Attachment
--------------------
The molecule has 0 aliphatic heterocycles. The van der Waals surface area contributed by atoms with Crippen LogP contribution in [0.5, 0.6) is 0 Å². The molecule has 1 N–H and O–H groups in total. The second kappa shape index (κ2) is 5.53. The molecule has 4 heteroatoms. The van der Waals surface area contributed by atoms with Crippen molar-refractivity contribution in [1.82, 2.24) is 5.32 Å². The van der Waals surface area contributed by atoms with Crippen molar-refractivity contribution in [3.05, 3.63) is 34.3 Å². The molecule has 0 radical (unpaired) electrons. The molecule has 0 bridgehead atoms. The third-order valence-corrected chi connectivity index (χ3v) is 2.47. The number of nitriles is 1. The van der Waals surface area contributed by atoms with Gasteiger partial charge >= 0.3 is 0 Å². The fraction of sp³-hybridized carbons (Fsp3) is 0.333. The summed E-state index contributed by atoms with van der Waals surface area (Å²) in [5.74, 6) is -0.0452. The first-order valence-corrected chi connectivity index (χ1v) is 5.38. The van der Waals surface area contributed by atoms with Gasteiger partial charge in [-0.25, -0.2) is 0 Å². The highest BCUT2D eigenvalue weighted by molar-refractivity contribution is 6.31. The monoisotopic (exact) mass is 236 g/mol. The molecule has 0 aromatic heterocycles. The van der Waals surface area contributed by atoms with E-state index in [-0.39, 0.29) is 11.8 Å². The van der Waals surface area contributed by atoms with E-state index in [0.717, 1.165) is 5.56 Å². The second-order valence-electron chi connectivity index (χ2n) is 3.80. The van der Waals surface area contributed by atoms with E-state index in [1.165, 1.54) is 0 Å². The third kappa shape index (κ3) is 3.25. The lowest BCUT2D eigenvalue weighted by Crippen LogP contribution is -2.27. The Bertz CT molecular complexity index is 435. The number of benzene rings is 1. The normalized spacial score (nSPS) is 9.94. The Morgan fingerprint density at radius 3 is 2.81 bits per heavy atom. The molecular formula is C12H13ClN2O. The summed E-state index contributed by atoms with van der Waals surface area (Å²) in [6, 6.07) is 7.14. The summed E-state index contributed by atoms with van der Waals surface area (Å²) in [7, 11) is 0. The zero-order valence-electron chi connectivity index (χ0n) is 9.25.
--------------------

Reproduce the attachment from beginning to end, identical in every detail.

The molecule has 0 aliphatic heterocycles. The van der Waals surface area contributed by atoms with Crippen LogP contribution in [0.5, 0.6) is 0 Å². The molecule has 1 N–H and O–H groups in total. The second kappa shape index (κ2) is 5.53. The molecule has 4 heteroatoms. The van der Waals surface area contributed by atoms with Crippen molar-refractivity contribution in [1.82, 2.24) is 5.32 Å². The van der Waals surface area contributed by atoms with Crippen molar-refractivity contribution in [3.05, 3.63) is 34.3 Å². The molecule has 0 radical (unpaired) electrons. The molecule has 0 bridgehead atoms. The third-order valence-corrected chi connectivity index (χ3v) is 2.47. The number of nitriles is 1. The van der Waals surface area contributed by atoms with Gasteiger partial charge >= 0.3 is 0 Å². The fraction of sp³-hybridized carbons (Fsp3) is 0.333. The summed E-state index contributed by atoms with van der Waals surface area (Å²) in [5.74, 6) is -0.0452. The first-order valence-corrected chi connectivity index (χ1v) is 5.38. The van der Waals surface area contributed by atoms with Gasteiger partial charge in [-0.25, -0.2) is 0 Å². The highest BCUT2D eigenvalue weighted by molar-refractivity contribution is 6.31. The monoisotopic (exact) mass is 236 g/mol. The molecule has 0 aromatic heterocycles. The van der Waals surface area contributed by atoms with E-state index in [-0.39, 0.29) is 11.8 Å². The van der Waals surface area contributed by atoms with E-state index in [0.717, 1.165) is 5.56 Å². The second-order valence-electron chi connectivity index (χ2n) is 3.80. The van der Waals surface area contributed by atoms with E-state index in [1.165, 1.54) is 0 Å². The third kappa shape index (κ3) is 3.25. The lowest BCUT2D eigenvalue weighted by Crippen LogP contribution is -2.27. The Bertz CT molecular complexity index is 435. The number of benzene rings is 1. The normalized spacial score (nSPS) is 9.94. The Morgan fingerprint density at radius 3 is 2.81 bits per heavy atom. The molecular formula is C12H13ClN2O. The summed E-state index contributed by atoms with van der Waals surface area (Å²) in [6, 6.07) is 7.14. The summed E-state index contributed by atoms with van der Waals surface area (Å²) in [7, 11) is 0. The zero-order valence-electron chi connectivity index (χ0n) is 9.25.